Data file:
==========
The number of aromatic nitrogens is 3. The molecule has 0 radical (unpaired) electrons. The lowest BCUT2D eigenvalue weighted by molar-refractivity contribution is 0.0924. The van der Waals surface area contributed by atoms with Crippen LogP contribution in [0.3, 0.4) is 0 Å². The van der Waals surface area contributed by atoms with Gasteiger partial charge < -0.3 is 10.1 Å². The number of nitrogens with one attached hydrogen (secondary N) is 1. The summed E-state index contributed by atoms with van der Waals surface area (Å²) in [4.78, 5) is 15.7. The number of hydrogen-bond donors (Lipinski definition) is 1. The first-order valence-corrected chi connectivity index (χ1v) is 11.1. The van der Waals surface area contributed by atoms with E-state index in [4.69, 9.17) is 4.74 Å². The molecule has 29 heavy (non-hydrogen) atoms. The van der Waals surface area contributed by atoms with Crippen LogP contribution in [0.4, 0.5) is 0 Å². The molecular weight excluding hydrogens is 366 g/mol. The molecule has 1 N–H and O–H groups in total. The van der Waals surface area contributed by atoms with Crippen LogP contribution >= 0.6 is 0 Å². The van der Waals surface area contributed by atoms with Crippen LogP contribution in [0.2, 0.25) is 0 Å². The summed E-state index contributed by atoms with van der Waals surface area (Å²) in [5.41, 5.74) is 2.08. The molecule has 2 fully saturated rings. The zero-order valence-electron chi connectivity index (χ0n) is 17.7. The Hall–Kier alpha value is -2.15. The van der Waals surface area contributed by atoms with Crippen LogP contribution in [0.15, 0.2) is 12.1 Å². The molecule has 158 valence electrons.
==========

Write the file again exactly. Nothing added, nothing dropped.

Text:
The number of aromatic nitrogens is 3. The molecule has 0 radical (unpaired) electrons. The lowest BCUT2D eigenvalue weighted by molar-refractivity contribution is 0.0924. The van der Waals surface area contributed by atoms with Crippen LogP contribution in [0.3, 0.4) is 0 Å². The van der Waals surface area contributed by atoms with Gasteiger partial charge < -0.3 is 10.1 Å². The number of nitrogens with one attached hydrogen (secondary N) is 1. The summed E-state index contributed by atoms with van der Waals surface area (Å²) in [4.78, 5) is 15.7. The number of hydrogen-bond donors (Lipinski definition) is 1. The first-order valence-corrected chi connectivity index (χ1v) is 11.1. The van der Waals surface area contributed by atoms with E-state index in [4.69, 9.17) is 4.74 Å². The molecule has 29 heavy (non-hydrogen) atoms. The van der Waals surface area contributed by atoms with Crippen LogP contribution in [0.4, 0.5) is 0 Å². The molecular weight excluding hydrogens is 366 g/mol. The molecule has 1 N–H and O–H groups in total. The van der Waals surface area contributed by atoms with Crippen LogP contribution >= 0.6 is 0 Å². The van der Waals surface area contributed by atoms with Crippen LogP contribution in [0.2, 0.25) is 0 Å². The summed E-state index contributed by atoms with van der Waals surface area (Å²) in [5.41, 5.74) is 2.08. The molecule has 2 fully saturated rings. The zero-order valence-electron chi connectivity index (χ0n) is 17.7. The Hall–Kier alpha value is -2.15. The van der Waals surface area contributed by atoms with Crippen LogP contribution in [0.15, 0.2) is 12.1 Å². The molecule has 158 valence electrons.